Khalil UA, Seliem FO, Alnahal A, Awad M, Sadek AM, Fawzy MS. Association of serum ferritin with insulin resistance in offsprings of type 2 diabetics. Egypt J Intern Med 2018;30:13-7

How to cite this URL:
Khalil UA, Seliem FO, Alnahal A, Awad M, Sadek AM, Fawzy MS. Association of serum ferritin with insulin resistance in offsprings of type 2 diabetics. Egypt J Intern Med [serial online] 2018 [cited 2020 Oct 25];30:13-7. Available from: http://www.esim.eg.net/text.asp?2018/30/1/13/227967

  Introduction Top

The frequency of diabetes mellitus (DM) type 2 is expanding in each nation, with 80% of those with DM living in low-income and middle-income countries. DM caused 4.6 million deaths in 2011. It is suspected that by the year 2030 ∼439 million individuals will have DM type 2 [1].

Insulin resistance (IR) occurs before leading to DM and might be the best indicator for it [2].

Past observational studies have proposed the potential role of iron in the pathogenesis of diabetes. Sensitivity for insulin and its secretion is expanded by frequent blood donation [3].

The molecular mechanisms are various and incompletely understood; however, it incorporates oxidative stress, modulation of adipokines, and intracellular singling transduction pathways [4]. The control of this vital yet conceivably lethal substance is crucial to human well-being and sickness [5].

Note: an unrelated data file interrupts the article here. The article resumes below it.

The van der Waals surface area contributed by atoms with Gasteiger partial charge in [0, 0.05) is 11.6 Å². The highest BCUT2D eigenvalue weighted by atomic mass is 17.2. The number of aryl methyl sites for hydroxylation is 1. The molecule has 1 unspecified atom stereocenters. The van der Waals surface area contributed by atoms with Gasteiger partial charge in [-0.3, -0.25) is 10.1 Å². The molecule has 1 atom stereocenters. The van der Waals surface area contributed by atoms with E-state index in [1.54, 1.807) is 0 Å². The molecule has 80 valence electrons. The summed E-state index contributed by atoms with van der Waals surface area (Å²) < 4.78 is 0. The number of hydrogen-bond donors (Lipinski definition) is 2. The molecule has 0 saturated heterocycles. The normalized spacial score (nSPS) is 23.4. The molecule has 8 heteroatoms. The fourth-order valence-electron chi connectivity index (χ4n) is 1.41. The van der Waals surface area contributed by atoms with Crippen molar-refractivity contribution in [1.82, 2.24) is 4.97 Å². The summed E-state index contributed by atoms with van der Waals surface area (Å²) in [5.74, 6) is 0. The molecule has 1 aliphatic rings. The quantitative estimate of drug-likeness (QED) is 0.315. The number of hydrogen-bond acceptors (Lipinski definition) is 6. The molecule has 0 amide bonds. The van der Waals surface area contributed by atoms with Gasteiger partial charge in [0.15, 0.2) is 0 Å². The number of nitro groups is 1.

Many tissues have ferritin as a cytosolic protein, yet little amounts of it are found in the serum where it transports iron. Clinically measureable ferritin in plasma is usually apoferritin, a noniron containing molecule that gives an indirect estimation of total iron storage of the body [6].

Studies have revealed a positive correlation between serum ferritin in individuals at risk of diabetes and patients with DM type 2 [7]. Another study had reported relative iron overload in offspring of type 2 diabetics as a link to IR [8].

The current work is aimed at studying the serum ferritin level in nondiabetic offsprings of patients with DM type 2, whether they had impaired glucose tolerance or not, and its relation to IR.

  Patients and methods Top

This case–control study was carried out in the Internal Medicine and Medical Biochemistry Departments, Faculty of Medicine, Zagazig University, in the period from April 2015 to February 2016 and included 75 volunteers, who were allocated into two main groups.

Group A (control group) includes 25 apparently healthy male participants. Their ages ranged from 18 to 35 years, with mean values±SD of 24.28±4.57 years, and their BMI ranged from 17 to 24 kg/m2, with mean values±SD of 21.64±1.7. They were nondiabetic (their fasting blood glucose level ranged from 75 to 96 mg/dl, with mean values±SD of 87.64±5.87 mg/dl, and their 2-h postprandial blood glucose level ranged from 110 to 139 mg/dl, with mean values±SD of 121.24±8.5 mg/dl). They had no family history of DM, hypertension, or obesity.